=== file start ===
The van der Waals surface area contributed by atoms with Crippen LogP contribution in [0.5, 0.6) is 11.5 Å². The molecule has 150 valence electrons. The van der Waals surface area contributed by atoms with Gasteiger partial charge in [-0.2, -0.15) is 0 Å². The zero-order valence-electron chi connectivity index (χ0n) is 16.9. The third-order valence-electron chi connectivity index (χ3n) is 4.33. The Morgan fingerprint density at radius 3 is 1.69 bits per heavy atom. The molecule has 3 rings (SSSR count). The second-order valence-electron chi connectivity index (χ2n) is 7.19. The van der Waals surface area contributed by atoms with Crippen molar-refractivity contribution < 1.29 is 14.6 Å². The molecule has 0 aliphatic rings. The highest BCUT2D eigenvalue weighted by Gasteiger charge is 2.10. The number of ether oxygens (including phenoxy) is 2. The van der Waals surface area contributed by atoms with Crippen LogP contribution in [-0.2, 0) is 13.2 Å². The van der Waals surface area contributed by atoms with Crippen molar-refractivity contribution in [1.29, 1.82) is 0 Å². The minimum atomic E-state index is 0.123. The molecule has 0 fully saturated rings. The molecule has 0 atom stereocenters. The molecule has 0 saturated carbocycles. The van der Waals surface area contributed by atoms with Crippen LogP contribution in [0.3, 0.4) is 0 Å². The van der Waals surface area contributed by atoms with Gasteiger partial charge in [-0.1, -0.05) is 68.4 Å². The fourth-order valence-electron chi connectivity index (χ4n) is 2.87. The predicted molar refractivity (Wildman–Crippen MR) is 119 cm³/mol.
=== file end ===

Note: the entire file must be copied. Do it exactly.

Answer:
The van der Waals surface area contributed by atoms with Crippen LogP contribution in [0.5, 0.6) is 11.5 Å². The molecule has 150 valence electrons. The van der Waals surface area contributed by atoms with Gasteiger partial charge in [-0.2, -0.15) is 0 Å². The zero-order valence-electron chi connectivity index (χ0n) is 16.9. The third-order valence-electron chi connectivity index (χ3n) is 4.33. The Morgan fingerprint density at radius 3 is 1.69 bits per heavy atom. The molecule has 3 rings (SSSR count). The second-order valence-electron chi connectivity index (χ2n) is 7.19. The van der Waals surface area contributed by atoms with Crippen molar-refractivity contribution < 1.29 is 14.6 Å². The molecule has 0 aliphatic rings. The highest BCUT2D eigenvalue weighted by Gasteiger charge is 2.10. The number of ether oxygens (including phenoxy) is 2. The van der Waals surface area contributed by atoms with Crippen LogP contribution in [-0.2, 0) is 13.2 Å². The van der Waals surface area contributed by atoms with Crippen molar-refractivity contribution in [1.29, 1.82) is 0 Å². The minimum atomic E-state index is 0.123. The molecule has 0 fully saturated rings. The molecule has 0 atom stereocenters. The molecule has 0 saturated carbocycles. The van der Waals surface area contributed by atoms with Crippen LogP contribution in [0.3, 0.4) is 0 Å². The van der Waals surface area contributed by atoms with Gasteiger partial charge in [-0.1, -0.05) is 68.4 Å². The fourth-order valence-electron chi connectivity index (χ4n) is 2.87. The predicted molar refractivity (Wildman–Crippen MR) is 119 cm³/mol.